The center of our Galaxy has been intensely studied for many years, but it still harbors surprises for scientists. A snake-like structure lurking near our galaxy’s supermassive black hole is one of the more intriguing discoveries. “Part of the thrill of science is stumbling across a mystery that is not easy to solve,” said Jun-Hui Zhao of the Harvard-Smithsonian Center for Astrophysics,. “While we don’t have the answer yet, the path to finding it is fascinating.”
The discovery of black holes was the first collision of quantum gravity with general relativity. In 2019, astrophysicists at Western University found evidence for the direct formation of black holes that do not need to emerge from a star remnant. The production of black holes in the early universe, formed from massive seeds aided by gravitational fields soon after the Big Bang, provide scientists with an explanation for what appeared to be the anomaly of extremely massive black holes at a very early stage in the history of our universe.
The discovery of the Higgs boson in 2012 has proved to be a source of rich speculation for particle physicists. In 2019, researchers proposed that three types of very high-energy Higgs Bosons, dubbed the “Higgs Troika”, may have played a role in ridding the infant universe of most of its antimatter. The Higgs boson may also reveal insights into the nature of dark matter and dark energy, the so-called “dark sector” that comprises 95% of the Universe.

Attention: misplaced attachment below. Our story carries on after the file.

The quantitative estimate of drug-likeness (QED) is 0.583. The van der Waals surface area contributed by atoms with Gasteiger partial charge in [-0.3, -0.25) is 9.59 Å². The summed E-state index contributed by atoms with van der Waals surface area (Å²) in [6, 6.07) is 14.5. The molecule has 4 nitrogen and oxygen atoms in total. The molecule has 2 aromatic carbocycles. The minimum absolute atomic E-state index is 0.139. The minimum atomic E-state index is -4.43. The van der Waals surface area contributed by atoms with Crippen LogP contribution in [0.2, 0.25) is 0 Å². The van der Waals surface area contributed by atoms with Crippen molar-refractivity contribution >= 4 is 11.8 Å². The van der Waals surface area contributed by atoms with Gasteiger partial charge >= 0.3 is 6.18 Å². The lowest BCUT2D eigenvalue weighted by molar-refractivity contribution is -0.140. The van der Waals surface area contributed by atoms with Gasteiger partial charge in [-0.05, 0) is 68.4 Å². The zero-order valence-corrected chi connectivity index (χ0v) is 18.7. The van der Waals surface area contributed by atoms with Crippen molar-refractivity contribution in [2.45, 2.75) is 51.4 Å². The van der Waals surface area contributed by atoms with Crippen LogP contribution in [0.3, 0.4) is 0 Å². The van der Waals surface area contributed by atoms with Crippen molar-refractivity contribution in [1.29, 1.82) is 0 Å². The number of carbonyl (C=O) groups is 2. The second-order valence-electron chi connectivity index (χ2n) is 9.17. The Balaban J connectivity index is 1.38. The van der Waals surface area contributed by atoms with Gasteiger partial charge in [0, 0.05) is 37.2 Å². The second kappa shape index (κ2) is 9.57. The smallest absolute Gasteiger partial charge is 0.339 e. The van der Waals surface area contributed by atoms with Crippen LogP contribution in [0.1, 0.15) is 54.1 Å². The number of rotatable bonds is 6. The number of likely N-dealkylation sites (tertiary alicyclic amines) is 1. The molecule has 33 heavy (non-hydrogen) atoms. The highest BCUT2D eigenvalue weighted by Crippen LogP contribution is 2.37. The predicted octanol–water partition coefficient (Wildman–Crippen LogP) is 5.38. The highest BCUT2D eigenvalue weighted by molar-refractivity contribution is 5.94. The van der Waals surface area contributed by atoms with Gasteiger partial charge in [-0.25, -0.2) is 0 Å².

“Once an axion is detected,” astrophysicist Raymond Co at the University of Minnesota wrote in an email to The Daily Galaxy, “the implications to cosmology will be profound. For instance, signals from experiments with different search strategies will determine whether the axion is dark matter. If it is, with the measured axion properties, one can narrow down its possible cosmological origins.
This weekend’s “Galaxy Report” ranges from the fragile lifespan of technological civilizations to Stephen Hawking’s ‘lost’ Nobel Prize to probing for life on Saturn’s moon, Titan to colonizing Mars could accelerate human evolution.
Another big week for “The Galaxy Report” with insights into our Solar System’s mysterious magnetic fields to the first planet found to be orbing three stars to physicist Leonard Susskind, founding director of the Stanford Institute for Theoretical Physics, on why black holes are so astonishing. (more…)